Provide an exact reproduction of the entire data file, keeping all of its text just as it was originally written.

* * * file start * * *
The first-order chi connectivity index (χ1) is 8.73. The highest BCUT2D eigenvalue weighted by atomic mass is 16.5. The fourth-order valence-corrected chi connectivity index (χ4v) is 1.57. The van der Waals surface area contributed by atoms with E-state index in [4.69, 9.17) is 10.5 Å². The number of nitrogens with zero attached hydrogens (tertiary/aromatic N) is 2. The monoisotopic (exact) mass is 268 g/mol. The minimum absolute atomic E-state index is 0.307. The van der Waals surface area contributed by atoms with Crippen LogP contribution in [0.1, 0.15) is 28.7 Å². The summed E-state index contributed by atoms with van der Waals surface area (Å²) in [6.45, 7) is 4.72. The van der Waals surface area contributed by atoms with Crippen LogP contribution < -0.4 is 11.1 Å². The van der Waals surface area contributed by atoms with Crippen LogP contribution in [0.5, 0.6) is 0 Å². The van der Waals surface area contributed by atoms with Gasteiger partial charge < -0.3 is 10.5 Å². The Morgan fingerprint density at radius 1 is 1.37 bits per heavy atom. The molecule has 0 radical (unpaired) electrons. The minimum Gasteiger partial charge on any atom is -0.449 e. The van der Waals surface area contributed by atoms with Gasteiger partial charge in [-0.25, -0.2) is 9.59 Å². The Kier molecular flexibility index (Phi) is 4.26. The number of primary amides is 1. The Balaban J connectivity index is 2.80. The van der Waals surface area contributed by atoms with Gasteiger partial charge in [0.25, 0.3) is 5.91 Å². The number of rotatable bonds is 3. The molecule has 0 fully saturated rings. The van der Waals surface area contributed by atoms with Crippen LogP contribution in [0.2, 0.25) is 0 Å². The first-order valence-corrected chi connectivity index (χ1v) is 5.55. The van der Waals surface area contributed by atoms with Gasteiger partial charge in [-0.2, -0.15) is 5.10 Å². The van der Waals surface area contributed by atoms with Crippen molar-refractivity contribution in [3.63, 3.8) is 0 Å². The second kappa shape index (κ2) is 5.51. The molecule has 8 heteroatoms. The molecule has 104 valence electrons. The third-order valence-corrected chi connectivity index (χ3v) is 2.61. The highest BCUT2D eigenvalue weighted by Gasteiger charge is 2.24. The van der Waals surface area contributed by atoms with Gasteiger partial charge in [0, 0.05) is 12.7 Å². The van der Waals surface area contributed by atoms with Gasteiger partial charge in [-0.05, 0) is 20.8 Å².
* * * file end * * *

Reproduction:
The first-order chi connectivity index (χ1) is 8.73. The highest BCUT2D eigenvalue weighted by atomic mass is 16.5. The fourth-order valence-corrected chi connectivity index (χ4v) is 1.57. The van der Waals surface area contributed by atoms with E-state index in [4.69, 9.17) is 10.5 Å². The number of nitrogens with zero attached hydrogens (tertiary/aromatic N) is 2. The monoisotopic (exact) mass is 268 g/mol. The minimum absolute atomic E-state index is 0.307. The van der Waals surface area contributed by atoms with Crippen LogP contribution in [0.1, 0.15) is 28.7 Å². The summed E-state index contributed by atoms with van der Waals surface area (Å²) in [6.45, 7) is 4.72. The van der Waals surface area contributed by atoms with Crippen LogP contribution < -0.4 is 11.1 Å². The van der Waals surface area contributed by atoms with Crippen LogP contribution in [0.5, 0.6) is 0 Å². The van der Waals surface area contributed by atoms with Gasteiger partial charge < -0.3 is 10.5 Å². The Morgan fingerprint density at radius 1 is 1.37 bits per heavy atom. The molecule has 0 radical (unpaired) electrons. The minimum Gasteiger partial charge on any atom is -0.449 e. The van der Waals surface area contributed by atoms with Gasteiger partial charge in [-0.25, -0.2) is 9.59 Å². The Kier molecular flexibility index (Phi) is 4.26. The number of primary amides is 1. The Balaban J connectivity index is 2.80. The van der Waals surface area contributed by atoms with Gasteiger partial charge in [0.25, 0.3) is 5.91 Å². The number of rotatable bonds is 3. The molecule has 0 fully saturated rings. The van der Waals surface area contributed by atoms with Crippen LogP contribution in [0.2, 0.25) is 0 Å². The first-order valence-corrected chi connectivity index (χ1v) is 5.55. The van der Waals surface area contributed by atoms with Gasteiger partial charge in [-0.2, -0.15) is 5.10 Å². The van der Waals surface area contributed by atoms with Crippen molar-refractivity contribution in [3.63, 3.8) is 0 Å². The second kappa shape index (κ2) is 5.51. The molecule has 8 heteroatoms. The molecule has 104 valence electrons. The third-order valence-corrected chi connectivity index (χ3v) is 2.61. The highest BCUT2D eigenvalue weighted by Gasteiger charge is 2.24. The van der Waals surface area contributed by atoms with Gasteiger partial charge in [0, 0.05) is 12.7 Å². The van der Waals surface area contributed by atoms with Gasteiger partial charge in [-0.05, 0) is 20.8 Å².